There is some evidence that this species conducts seasonal migrations, spending winter and spring in shallower water Black dogfish off northern Canada perform development-related movements that are not observed off western Greenland, suggesting the presence of two distinct groups in the northwestern Atlantic.
Diet: They typically eat crustaceans, bony fish, and cephalopods. They are highly active and opportunistic predators and scavengers. Rattails, whitings, rockfishes, lanternfishes, and barracudinas are some preferred bony fish. Fish become a progressively more important food source as the shark ages, while crustaceans like krill and shrimp become less important. Infrequently, polychaete worms and jellyfish are also eaten. In the northwestern Atlantic, Greenland halibut (Reinhardtius hippoglossoides) and rattail offal discarded from fishing vessels have become a major source of food for this species, particularly for older sharks that are capable of consuming larger pieces such as heads.
Potential predators of the Black dogfish are larger sharks and bony fishes.
Aesthetic Identification: The Black dogfish is dark brown dorsally, and even darker ventrally. Its body is stalky and lateral compressed. The Black dogfish has tiny bioluminescent organs that are scattered and not uniform. They resemble tiny dots. Both dorsal fins are immediately preceded by stout, grooved spines that are white, with the second much longer than the first. The small first dorsal fin has a rounded apex and a nearly straight trailing margin, with its origin lying behind the pectoral fins. The second dorsal fin is rather angular and has about double the area of the first, with its origin located opposite the midpoint of the pelvic fin bases. The pectoral fins are small and rounded. The pelvic fins are about as large as the second dorsal fin, with rounded tips and nearly straight trailing margins. Some suggest that juvenile sharks have white edges on the dorsal, pectoral, and pelvic fins, but this is unconfirmed.
Biology and Reproduction: The Black dogfish is ovoviviparous having 7-8 pups per litter. There are some suggestions that they may have at least 14 pups per litter. Breeding season isn’t defined and seems to take place year-round.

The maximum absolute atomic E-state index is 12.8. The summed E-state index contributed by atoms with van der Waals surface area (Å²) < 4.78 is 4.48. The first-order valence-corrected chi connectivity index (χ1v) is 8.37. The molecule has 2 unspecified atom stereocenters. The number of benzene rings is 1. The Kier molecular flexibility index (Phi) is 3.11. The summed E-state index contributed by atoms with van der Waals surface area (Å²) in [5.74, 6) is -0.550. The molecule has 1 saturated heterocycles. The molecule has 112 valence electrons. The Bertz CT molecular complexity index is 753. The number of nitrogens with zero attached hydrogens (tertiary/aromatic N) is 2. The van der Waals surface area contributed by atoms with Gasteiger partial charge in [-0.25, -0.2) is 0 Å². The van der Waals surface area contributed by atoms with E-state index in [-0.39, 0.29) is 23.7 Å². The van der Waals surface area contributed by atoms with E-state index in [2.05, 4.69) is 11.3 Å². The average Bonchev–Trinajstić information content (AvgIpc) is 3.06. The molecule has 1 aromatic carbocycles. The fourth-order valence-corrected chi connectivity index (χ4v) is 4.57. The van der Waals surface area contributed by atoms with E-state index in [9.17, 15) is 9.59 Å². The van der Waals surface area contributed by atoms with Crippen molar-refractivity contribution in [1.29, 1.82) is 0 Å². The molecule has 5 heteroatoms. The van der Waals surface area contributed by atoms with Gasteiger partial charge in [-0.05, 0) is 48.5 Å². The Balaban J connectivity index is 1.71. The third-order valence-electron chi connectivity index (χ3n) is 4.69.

One known parasite is the barnacle Anelasma squalicola, which attaches in front of the second dorsal fin and impairs the reproductive development. Other known parasites include the fluke Otodistomum cestoides, the copepods Neoalbionella fabricii and Neoalbionella centroscyllii, and the protozoans Haemogregarina delagei and Trypanosoma rajae.
Behavioral Traits, Sensing and Intelligence: The Black dogfish are known to form a shoal or a school and do segregate by sex. The larger schools are found in shallower water during winter and spring. They are active and opportunistic predators in open water. They do scavenge towards the bottom.
Speed: Its swimming muscles exhibit lower activity of glycolytic enzymes and higher activity of creatine phosphokinase, suggesting a lesser capacity for bursts of speed. It has a lipid-filled liver that comprises about one-fifth of its total weight and functions in maintaining neutral buoyancy.
Black Dogfish Future and Conservation: The Black dogfish is abundant and of least concern overall. They are discarded as bycatch. There is very little commercial value. Some may be returned to port and used in processing fish meal. There is very little deepwater commercial fishing activity within its range. It has been assessed as Near Threatened in the northeastern Atlantic, where its numbers may have declined from heavy fishing pressure. These statistics do vary by location.
Black Dogfish Recorded Attacks on Humans: Not a threat to humans.